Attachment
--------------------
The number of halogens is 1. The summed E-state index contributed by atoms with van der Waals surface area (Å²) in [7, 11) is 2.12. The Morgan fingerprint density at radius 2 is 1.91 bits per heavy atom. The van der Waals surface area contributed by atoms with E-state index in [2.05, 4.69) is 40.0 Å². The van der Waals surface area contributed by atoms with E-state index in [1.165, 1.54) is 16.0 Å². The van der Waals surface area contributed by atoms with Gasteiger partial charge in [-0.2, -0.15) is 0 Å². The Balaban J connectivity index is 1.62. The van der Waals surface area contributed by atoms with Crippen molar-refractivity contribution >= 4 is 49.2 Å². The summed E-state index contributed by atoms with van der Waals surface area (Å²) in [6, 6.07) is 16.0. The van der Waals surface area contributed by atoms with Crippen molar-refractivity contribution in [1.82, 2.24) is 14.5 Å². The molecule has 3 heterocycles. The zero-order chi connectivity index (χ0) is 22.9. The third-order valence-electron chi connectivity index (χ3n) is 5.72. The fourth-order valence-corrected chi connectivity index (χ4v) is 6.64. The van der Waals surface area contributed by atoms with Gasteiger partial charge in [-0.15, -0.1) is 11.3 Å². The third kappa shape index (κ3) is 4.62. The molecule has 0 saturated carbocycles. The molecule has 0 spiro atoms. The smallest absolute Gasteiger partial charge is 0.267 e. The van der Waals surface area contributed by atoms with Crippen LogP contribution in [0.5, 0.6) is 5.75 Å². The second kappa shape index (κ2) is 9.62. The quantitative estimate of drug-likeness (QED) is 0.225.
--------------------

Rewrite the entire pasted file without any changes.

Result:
The number of halogens is 1. The summed E-state index contributed by atoms with van der Waals surface area (Å²) in [7, 11) is 2.12. The Morgan fingerprint density at radius 2 is 1.91 bits per heavy atom. The van der Waals surface area contributed by atoms with E-state index in [2.05, 4.69) is 40.0 Å². The van der Waals surface area contributed by atoms with E-state index in [1.165, 1.54) is 16.0 Å². The van der Waals surface area contributed by atoms with Gasteiger partial charge in [-0.2, -0.15) is 0 Å². The Balaban J connectivity index is 1.62. The van der Waals surface area contributed by atoms with Crippen molar-refractivity contribution >= 4 is 49.2 Å². The summed E-state index contributed by atoms with van der Waals surface area (Å²) in [6, 6.07) is 16.0. The van der Waals surface area contributed by atoms with Crippen molar-refractivity contribution in [1.82, 2.24) is 14.5 Å². The molecule has 3 heterocycles. The zero-order chi connectivity index (χ0) is 22.9. The third-order valence-electron chi connectivity index (χ3n) is 5.72. The fourth-order valence-corrected chi connectivity index (χ4v) is 6.64. The van der Waals surface area contributed by atoms with Gasteiger partial charge in [-0.15, -0.1) is 11.3 Å². The third kappa shape index (κ3) is 4.62. The molecule has 0 saturated carbocycles. The molecule has 0 spiro atoms. The smallest absolute Gasteiger partial charge is 0.267 e. The van der Waals surface area contributed by atoms with Crippen LogP contribution in [0.5, 0.6) is 5.75 Å². The second kappa shape index (κ2) is 9.62. The quantitative estimate of drug-likeness (QED) is 0.225.